Adopting an environmental supply chain.

food supply chain sustainable tractor crops image

Sustainability is a concept that dominates the popular imagination like never before. And it’s a fact we can’t ignore; every day more sprawling, lush forests are being cut down, food waste continues to produce eye-watering amounts of greenhouse gasses and excessive use of plastic is ruining our oceans.

For those of us in the restaurant industry, we’re keen to operate our businesses in a sustainable manner. However, we’re already dealing with complex problems around supply chains, the increasing cost of food and a global staffing crisis. One thing is clear, the pandemic has intensified issues with the supply chain. We’ve asked the experts for advice on navigating the challenges of food supply for a happier, healthier and more sustainable world.

Look at farming methods

We’re all aware that agriculture is a key driver in greenhouse gas emissions. Methane is produced by livestock during digestion. It can also escape from stored manure and organic waste in landfills.

However, according to a recent article from Science Advances, agricultural management practices have the potential to be key in the fight to reverse climate change.

“There’s tremendous potential to help dairy and beef cattle producers to be part of the solution as opposed to just part of the problem”, says Whendee Silver, professor of ecosystem ecology and biogeochemistry at UC Berkeley speaking to the San Francisco Chronicle.

Moving livestock from field to field can help improve air and soil quality. Incorporating crop residue into the soil, using appropriate levels of tillage, compost, planted cover crops, and administering a range of other practices can improve soil health.

Think about sustainable food options

Many of the food products we purchase are concerning, mostly due to the way in which they’re produced. According to data from the United Nations Conference on Trade and Development (UNCTD) nearly 90% of the world’s fisheries are either exploited or depleted. The same can be said for other food groups, where exploitation can be seen in other ways, such as in coffee and chocolate production. And whilst restaurants may not be able to provide a truly sustainable steak, for example (cows will always produce methane) we can seek out more responsibly sourced meat.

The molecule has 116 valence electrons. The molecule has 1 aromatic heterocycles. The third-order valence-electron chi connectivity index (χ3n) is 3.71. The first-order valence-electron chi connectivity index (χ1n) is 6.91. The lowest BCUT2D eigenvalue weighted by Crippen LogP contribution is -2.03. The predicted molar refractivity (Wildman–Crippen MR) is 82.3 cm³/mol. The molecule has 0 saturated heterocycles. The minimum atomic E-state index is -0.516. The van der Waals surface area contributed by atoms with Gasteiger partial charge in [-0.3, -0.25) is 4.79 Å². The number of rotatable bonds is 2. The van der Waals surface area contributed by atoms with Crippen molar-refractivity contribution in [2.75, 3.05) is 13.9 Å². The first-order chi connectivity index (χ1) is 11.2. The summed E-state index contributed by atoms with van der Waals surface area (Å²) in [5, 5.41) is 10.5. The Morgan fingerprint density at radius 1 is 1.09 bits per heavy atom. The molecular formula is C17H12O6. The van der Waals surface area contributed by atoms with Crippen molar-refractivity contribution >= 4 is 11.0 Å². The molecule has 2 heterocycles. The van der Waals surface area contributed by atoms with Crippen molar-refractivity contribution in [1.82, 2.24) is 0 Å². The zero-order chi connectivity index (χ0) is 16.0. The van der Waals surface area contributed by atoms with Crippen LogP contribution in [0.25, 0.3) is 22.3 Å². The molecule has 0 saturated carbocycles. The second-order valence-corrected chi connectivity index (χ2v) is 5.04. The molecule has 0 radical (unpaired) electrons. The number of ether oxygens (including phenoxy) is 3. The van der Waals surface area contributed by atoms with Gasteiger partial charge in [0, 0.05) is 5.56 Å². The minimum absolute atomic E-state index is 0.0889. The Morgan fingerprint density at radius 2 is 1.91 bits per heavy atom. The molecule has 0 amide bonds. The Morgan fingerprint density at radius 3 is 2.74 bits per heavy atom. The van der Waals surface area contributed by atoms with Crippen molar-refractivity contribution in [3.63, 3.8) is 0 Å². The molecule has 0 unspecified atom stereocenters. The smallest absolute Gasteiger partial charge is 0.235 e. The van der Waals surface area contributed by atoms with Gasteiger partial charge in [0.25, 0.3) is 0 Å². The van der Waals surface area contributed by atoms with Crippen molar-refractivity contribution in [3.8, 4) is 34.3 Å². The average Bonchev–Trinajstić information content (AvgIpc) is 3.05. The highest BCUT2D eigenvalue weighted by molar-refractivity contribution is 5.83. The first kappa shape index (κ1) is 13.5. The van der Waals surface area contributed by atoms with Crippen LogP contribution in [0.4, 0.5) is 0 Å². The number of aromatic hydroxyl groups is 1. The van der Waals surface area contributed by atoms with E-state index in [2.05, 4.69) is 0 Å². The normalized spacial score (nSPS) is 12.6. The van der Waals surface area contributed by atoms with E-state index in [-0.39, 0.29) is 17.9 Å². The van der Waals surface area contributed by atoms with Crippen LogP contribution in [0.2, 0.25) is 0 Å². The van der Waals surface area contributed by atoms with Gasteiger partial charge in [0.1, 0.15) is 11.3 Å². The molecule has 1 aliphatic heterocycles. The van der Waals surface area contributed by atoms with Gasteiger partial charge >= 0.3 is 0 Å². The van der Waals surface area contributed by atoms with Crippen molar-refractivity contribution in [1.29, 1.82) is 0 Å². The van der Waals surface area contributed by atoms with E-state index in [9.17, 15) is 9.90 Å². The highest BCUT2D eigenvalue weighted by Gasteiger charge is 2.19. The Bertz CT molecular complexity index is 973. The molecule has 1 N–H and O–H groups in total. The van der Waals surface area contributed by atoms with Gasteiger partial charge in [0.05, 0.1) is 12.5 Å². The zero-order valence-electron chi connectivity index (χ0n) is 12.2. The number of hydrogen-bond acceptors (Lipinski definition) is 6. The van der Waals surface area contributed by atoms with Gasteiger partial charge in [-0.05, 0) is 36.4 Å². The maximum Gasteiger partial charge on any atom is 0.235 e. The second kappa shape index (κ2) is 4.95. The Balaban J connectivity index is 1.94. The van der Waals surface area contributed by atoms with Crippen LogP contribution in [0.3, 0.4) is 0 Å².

Look to local suppliers

Much has been written about the Locavore movement — the idea that you only consume food produced within a 150 kilometer distance, reducing pollution and promoting organic natural resources.

The quality of raw ingredients will be better if you choose to purchase from nearby food suppliers. Your customers will no doubt notice the difference and may even be prepared to pay more for their dining experience.

Consider artisan food suppliers for some of your ingredients. They use hand-crafted, traditional methods of food production and usually make their products in smaller batches.

Evaluate the references and licenses of your suppliers

If you are keen to seek out a local supplier, ask them if they can certify the origin of the products you purchase from them. You can also check out more about their business via industry colleagues, review websites and online searches.

Be sure to request important licenses and inspection accreditations so you have peace of mind that the food they supply will be of the highest quality.

Food safety consultant Rachelle Gutierrez advises you to do some basic research before you commit; “It’s important to find out about their food safety history and understand how they operate.”

Add more plant-based options to your menu

According to data from Ipsos the number of U.S. vegans grew 300% between 2004 and 2019. Yet despite this, many of us haven’t added enough vegetarian and vegan options to our menus. Whether you use tofu, tempeh, seitan, or legumes, accommodating vegans and vegetarians with meat substitutes is vital.

It’s also important to distinguish between what’s vegan and what’s vegetarian, so ensure that it’s made that clear to your customers. And make sure your staff are well trained too, they should know exactly what’s in each dish and be able to answer any questions about the menu.

Food safety consultant Rachelle Gutierrez adds: “However you plan to change or adapt the food supply in your business, remember that knowledge is key. The more research you do beforehand the more likely you are to avoid problems.”

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